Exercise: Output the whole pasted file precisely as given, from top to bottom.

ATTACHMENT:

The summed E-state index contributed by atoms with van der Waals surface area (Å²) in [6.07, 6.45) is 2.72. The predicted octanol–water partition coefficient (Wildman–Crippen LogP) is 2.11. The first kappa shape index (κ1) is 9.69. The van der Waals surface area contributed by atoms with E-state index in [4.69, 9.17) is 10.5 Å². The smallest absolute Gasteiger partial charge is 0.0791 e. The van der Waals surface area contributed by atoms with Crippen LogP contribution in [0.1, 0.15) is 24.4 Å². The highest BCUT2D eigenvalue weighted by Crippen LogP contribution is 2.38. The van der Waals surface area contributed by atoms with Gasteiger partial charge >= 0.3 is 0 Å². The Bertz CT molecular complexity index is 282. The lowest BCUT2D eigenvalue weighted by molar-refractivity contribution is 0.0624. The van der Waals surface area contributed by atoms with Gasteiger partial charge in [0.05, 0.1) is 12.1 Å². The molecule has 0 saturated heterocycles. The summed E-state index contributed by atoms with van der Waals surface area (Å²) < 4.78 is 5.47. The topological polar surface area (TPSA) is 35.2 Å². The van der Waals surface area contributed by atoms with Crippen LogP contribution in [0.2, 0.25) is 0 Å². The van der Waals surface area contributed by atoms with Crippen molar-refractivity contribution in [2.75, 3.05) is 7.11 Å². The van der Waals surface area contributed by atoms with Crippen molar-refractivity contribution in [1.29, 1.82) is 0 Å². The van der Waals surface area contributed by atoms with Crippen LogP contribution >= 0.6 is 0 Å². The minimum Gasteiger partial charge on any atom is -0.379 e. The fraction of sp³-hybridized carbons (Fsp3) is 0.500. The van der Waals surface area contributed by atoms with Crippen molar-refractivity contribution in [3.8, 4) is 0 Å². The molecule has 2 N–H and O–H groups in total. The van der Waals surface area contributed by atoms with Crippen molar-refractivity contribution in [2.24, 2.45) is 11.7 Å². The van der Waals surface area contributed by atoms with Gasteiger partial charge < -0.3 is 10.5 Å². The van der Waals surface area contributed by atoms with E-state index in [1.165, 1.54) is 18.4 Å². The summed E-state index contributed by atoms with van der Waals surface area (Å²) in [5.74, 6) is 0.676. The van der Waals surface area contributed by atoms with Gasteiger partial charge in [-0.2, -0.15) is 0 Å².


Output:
The summed E-state index contributed by atoms with van der Waals surface area (Å²) in [6.07, 6.45) is 2.72. The predicted octanol–water partition coefficient (Wildman–Crippen LogP) is 2.11. The first kappa shape index (κ1) is 9.69. The van der Waals surface area contributed by atoms with E-state index in [4.69, 9.17) is 10.5 Å². The smallest absolute Gasteiger partial charge is 0.0791 e. The van der Waals surface area contributed by atoms with Crippen LogP contribution in [0.1, 0.15) is 24.4 Å². The highest BCUT2D eigenvalue weighted by Crippen LogP contribution is 2.38. The van der Waals surface area contributed by atoms with Gasteiger partial charge >= 0.3 is 0 Å². The Bertz CT molecular complexity index is 282. The lowest BCUT2D eigenvalue weighted by molar-refractivity contribution is 0.0624. The van der Waals surface area contributed by atoms with Gasteiger partial charge in [0.05, 0.1) is 12.1 Å². The molecule has 0 saturated heterocycles. The summed E-state index contributed by atoms with van der Waals surface area (Å²) < 4.78 is 5.47. The topological polar surface area (TPSA) is 35.2 Å². The van der Waals surface area contributed by atoms with Crippen LogP contribution in [0.2, 0.25) is 0 Å². The van der Waals surface area contributed by atoms with Crippen molar-refractivity contribution in [2.75, 3.05) is 7.11 Å². The van der Waals surface area contributed by atoms with Crippen molar-refractivity contribution in [1.29, 1.82) is 0 Å². The van der Waals surface area contributed by atoms with Crippen LogP contribution >= 0.6 is 0 Å². The minimum Gasteiger partial charge on any atom is -0.379 e. The fraction of sp³-hybridized carbons (Fsp3) is 0.500. The van der Waals surface area contributed by atoms with Crippen molar-refractivity contribution in [3.8, 4) is 0 Å². The molecule has 2 N–H and O–H groups in total. The van der Waals surface area contributed by atoms with Crippen molar-refractivity contribution in [2.24, 2.45) is 11.7 Å². The van der Waals surface area contributed by atoms with Gasteiger partial charge < -0.3 is 10.5 Å². The van der Waals surface area contributed by atoms with E-state index in [1.165, 1.54) is 18.4 Å². The summed E-state index contributed by atoms with van der Waals surface area (Å²) in [5.74, 6) is 0.676. The van der Waals surface area contributed by atoms with Gasteiger partial charge in [-0.2, -0.15) is 0 Å².